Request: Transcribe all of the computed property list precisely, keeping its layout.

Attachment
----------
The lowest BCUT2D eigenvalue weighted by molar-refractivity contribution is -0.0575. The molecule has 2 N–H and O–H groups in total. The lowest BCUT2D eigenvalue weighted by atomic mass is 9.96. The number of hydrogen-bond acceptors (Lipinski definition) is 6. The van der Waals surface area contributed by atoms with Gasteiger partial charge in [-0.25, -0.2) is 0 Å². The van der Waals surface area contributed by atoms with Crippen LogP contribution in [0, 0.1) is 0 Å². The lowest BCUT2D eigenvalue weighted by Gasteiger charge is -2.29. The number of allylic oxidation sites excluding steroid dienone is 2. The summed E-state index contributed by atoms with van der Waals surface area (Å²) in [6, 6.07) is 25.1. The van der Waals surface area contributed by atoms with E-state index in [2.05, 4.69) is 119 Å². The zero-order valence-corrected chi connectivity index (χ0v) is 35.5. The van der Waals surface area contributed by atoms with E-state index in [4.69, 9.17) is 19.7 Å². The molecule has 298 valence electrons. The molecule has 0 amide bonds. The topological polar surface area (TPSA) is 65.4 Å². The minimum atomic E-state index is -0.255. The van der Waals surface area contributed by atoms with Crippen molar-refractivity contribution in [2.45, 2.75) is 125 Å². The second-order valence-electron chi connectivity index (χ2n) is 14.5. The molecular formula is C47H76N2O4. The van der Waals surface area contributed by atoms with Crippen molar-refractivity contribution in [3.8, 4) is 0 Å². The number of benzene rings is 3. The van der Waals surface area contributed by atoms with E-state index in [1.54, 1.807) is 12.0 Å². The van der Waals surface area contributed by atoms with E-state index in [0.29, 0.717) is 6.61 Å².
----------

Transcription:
The lowest BCUT2D eigenvalue weighted by molar-refractivity contribution is -0.0575. The molecule has 2 N–H and O–H groups in total. The lowest BCUT2D eigenvalue weighted by atomic mass is 9.96. The number of hydrogen-bond acceptors (Lipinski definition) is 6. The van der Waals surface area contributed by atoms with Gasteiger partial charge in [-0.25, -0.2) is 0 Å². The van der Waals surface area contributed by atoms with Crippen LogP contribution in [0, 0.1) is 0 Å². The lowest BCUT2D eigenvalue weighted by Gasteiger charge is -2.29. The number of allylic oxidation sites excluding steroid dienone is 2. The summed E-state index contributed by atoms with van der Waals surface area (Å²) in [6, 6.07) is 25.1. The van der Waals surface area contributed by atoms with E-state index in [2.05, 4.69) is 119 Å². The zero-order valence-corrected chi connectivity index (χ0v) is 35.5. The van der Waals surface area contributed by atoms with E-state index in [4.69, 9.17) is 19.7 Å². The molecule has 298 valence electrons. The molecule has 0 amide bonds. The topological polar surface area (TPSA) is 65.4 Å². The minimum atomic E-state index is -0.255. The van der Waals surface area contributed by atoms with Crippen molar-refractivity contribution in [2.45, 2.75) is 125 Å². The second-order valence-electron chi connectivity index (χ2n) is 14.5. The molecular formula is C47H76N2O4. The van der Waals surface area contributed by atoms with Crippen molar-refractivity contribution in [3.8, 4) is 0 Å². The number of benzene rings is 3. The van der Waals surface area contributed by atoms with E-state index in [1.54, 1.807) is 12.0 Å². The van der Waals surface area contributed by atoms with E-state index in [0.29, 0.717) is 6.61 Å².